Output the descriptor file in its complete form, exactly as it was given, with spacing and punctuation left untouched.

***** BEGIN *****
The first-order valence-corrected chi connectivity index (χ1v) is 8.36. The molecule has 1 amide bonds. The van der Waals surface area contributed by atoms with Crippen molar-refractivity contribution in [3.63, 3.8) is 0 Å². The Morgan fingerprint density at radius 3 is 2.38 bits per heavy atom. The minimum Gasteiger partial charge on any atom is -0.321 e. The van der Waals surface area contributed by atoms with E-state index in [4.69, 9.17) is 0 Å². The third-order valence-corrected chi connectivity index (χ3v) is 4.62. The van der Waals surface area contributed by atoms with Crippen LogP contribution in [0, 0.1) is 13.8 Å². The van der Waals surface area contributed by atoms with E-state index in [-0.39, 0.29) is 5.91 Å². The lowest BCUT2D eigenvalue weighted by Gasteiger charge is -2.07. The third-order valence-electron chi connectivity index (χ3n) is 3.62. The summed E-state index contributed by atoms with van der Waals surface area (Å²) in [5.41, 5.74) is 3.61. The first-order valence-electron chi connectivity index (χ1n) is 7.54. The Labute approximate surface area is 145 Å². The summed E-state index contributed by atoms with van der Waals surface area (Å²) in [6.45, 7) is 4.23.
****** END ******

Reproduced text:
The first-order valence-corrected chi connectivity index (χ1v) is 8.36. The molecule has 1 amide bonds. The van der Waals surface area contributed by atoms with Crippen molar-refractivity contribution in [3.63, 3.8) is 0 Å². The Morgan fingerprint density at radius 3 is 2.38 bits per heavy atom. The minimum Gasteiger partial charge on any atom is -0.321 e. The van der Waals surface area contributed by atoms with E-state index in [4.69, 9.17) is 0 Å². The third-order valence-corrected chi connectivity index (χ3v) is 4.62. The van der Waals surface area contributed by atoms with Crippen LogP contribution in [0, 0.1) is 13.8 Å². The van der Waals surface area contributed by atoms with E-state index in [-0.39, 0.29) is 5.91 Å². The lowest BCUT2D eigenvalue weighted by Gasteiger charge is -2.07. The third-order valence-electron chi connectivity index (χ3n) is 3.62. The summed E-state index contributed by atoms with van der Waals surface area (Å²) in [5.41, 5.74) is 3.61. The first-order valence-electron chi connectivity index (χ1n) is 7.54. The Labute approximate surface area is 145 Å². The summed E-state index contributed by atoms with van der Waals surface area (Å²) in [6.45, 7) is 4.23.